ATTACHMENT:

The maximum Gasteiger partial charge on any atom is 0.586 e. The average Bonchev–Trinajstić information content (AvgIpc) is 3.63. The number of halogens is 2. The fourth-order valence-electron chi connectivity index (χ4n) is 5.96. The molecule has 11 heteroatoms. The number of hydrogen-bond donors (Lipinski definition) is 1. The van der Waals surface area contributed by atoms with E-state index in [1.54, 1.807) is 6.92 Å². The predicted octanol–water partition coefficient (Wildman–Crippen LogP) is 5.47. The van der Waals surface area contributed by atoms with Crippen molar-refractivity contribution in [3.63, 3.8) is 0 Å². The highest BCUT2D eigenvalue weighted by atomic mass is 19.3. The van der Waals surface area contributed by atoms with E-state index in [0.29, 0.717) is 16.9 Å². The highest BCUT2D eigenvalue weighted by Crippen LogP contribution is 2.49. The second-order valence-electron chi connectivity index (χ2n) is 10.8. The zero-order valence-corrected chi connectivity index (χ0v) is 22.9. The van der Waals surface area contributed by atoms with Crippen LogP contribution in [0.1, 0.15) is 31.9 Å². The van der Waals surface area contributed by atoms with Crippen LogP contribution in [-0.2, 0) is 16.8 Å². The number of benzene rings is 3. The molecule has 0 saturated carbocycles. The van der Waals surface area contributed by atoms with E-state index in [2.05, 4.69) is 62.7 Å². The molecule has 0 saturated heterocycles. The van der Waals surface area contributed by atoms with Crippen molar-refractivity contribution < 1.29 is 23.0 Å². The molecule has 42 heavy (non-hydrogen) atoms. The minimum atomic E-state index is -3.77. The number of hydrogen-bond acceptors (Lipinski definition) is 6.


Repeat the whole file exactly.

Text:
The maximum Gasteiger partial charge on any atom is 0.586 e. The average Bonchev–Trinajstić information content (AvgIpc) is 3.63. The number of halogens is 2. The fourth-order valence-electron chi connectivity index (χ4n) is 5.96. The molecule has 11 heteroatoms. The number of hydrogen-bond donors (Lipinski definition) is 1. The van der Waals surface area contributed by atoms with E-state index in [1.54, 1.807) is 6.92 Å². The predicted octanol–water partition coefficient (Wildman–Crippen LogP) is 5.47. The van der Waals surface area contributed by atoms with Crippen molar-refractivity contribution in [3.63, 3.8) is 0 Å². The highest BCUT2D eigenvalue weighted by atomic mass is 19.3. The van der Waals surface area contributed by atoms with E-state index in [0.29, 0.717) is 16.9 Å². The highest BCUT2D eigenvalue weighted by Crippen LogP contribution is 2.49. The second-order valence-electron chi connectivity index (χ2n) is 10.8. The zero-order valence-corrected chi connectivity index (χ0v) is 22.9. The van der Waals surface area contributed by atoms with Crippen LogP contribution in [0.1, 0.15) is 31.9 Å². The van der Waals surface area contributed by atoms with Crippen LogP contribution in [-0.2, 0) is 16.8 Å². The number of benzene rings is 3. The molecule has 0 saturated carbocycles. The van der Waals surface area contributed by atoms with E-state index in [2.05, 4.69) is 62.7 Å². The molecule has 0 saturated heterocycles. The van der Waals surface area contributed by atoms with Crippen molar-refractivity contribution < 1.29 is 23.0 Å². The molecule has 42 heavy (non-hydrogen) atoms. The minimum atomic E-state index is -3.77. The number of hydrogen-bond acceptors (Lipinski definition) is 6.